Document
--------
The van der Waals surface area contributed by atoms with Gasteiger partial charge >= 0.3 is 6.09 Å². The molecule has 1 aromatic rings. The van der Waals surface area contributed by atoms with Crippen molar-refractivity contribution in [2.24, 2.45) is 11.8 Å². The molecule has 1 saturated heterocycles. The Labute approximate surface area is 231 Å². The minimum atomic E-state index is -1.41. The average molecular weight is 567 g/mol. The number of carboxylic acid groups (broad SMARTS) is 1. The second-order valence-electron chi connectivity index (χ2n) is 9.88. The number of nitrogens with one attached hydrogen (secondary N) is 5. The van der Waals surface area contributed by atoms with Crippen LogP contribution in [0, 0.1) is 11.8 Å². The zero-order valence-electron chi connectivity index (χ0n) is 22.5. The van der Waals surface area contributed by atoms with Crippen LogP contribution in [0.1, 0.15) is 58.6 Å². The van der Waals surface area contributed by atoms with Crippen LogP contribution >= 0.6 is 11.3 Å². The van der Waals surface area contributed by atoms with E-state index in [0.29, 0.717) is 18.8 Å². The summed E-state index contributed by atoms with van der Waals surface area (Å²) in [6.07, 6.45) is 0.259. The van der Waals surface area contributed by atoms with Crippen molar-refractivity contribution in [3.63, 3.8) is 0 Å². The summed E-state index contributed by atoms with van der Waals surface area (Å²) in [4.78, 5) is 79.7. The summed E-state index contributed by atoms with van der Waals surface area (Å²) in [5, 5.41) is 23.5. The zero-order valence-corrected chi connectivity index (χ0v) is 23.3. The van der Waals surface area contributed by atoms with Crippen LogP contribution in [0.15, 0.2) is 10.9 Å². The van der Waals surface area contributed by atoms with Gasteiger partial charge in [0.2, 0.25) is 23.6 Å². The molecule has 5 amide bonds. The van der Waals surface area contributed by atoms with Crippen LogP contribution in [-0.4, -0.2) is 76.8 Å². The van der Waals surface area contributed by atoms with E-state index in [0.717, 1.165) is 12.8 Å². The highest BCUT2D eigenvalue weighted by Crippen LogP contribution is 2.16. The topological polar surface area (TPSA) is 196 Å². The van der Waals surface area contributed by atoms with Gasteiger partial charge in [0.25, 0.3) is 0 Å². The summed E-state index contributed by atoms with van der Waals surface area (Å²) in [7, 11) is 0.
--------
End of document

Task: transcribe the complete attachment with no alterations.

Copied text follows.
The van der Waals surface area contributed by atoms with Gasteiger partial charge >= 0.3 is 6.09 Å². The molecule has 1 aromatic rings. The van der Waals surface area contributed by atoms with Crippen molar-refractivity contribution in [2.24, 2.45) is 11.8 Å². The molecule has 1 saturated heterocycles. The Labute approximate surface area is 231 Å². The minimum atomic E-state index is -1.41. The average molecular weight is 567 g/mol. The number of carboxylic acid groups (broad SMARTS) is 1. The second-order valence-electron chi connectivity index (χ2n) is 9.88. The number of nitrogens with one attached hydrogen (secondary N) is 5. The van der Waals surface area contributed by atoms with Crippen LogP contribution in [0, 0.1) is 11.8 Å². The zero-order valence-electron chi connectivity index (χ0n) is 22.5. The van der Waals surface area contributed by atoms with Crippen LogP contribution in [0.1, 0.15) is 58.6 Å². The van der Waals surface area contributed by atoms with Crippen LogP contribution >= 0.6 is 11.3 Å². The van der Waals surface area contributed by atoms with E-state index in [0.29, 0.717) is 18.8 Å². The summed E-state index contributed by atoms with van der Waals surface area (Å²) in [6.07, 6.45) is 0.259. The van der Waals surface area contributed by atoms with Crippen molar-refractivity contribution in [3.63, 3.8) is 0 Å². The summed E-state index contributed by atoms with van der Waals surface area (Å²) in [4.78, 5) is 79.7. The summed E-state index contributed by atoms with van der Waals surface area (Å²) in [5, 5.41) is 23.5. The zero-order valence-corrected chi connectivity index (χ0v) is 23.3. The van der Waals surface area contributed by atoms with Crippen LogP contribution in [0.15, 0.2) is 10.9 Å². The van der Waals surface area contributed by atoms with Gasteiger partial charge in [0.2, 0.25) is 23.6 Å². The molecule has 5 amide bonds. The van der Waals surface area contributed by atoms with Crippen LogP contribution in [-0.4, -0.2) is 76.8 Å². The van der Waals surface area contributed by atoms with E-state index in [0.717, 1.165) is 12.8 Å². The highest BCUT2D eigenvalue weighted by Crippen LogP contribution is 2.16. The topological polar surface area (TPSA) is 196 Å². The van der Waals surface area contributed by atoms with Gasteiger partial charge in [0.25, 0.3) is 0 Å². The summed E-state index contributed by atoms with van der Waals surface area (Å²) in [7, 11) is 0.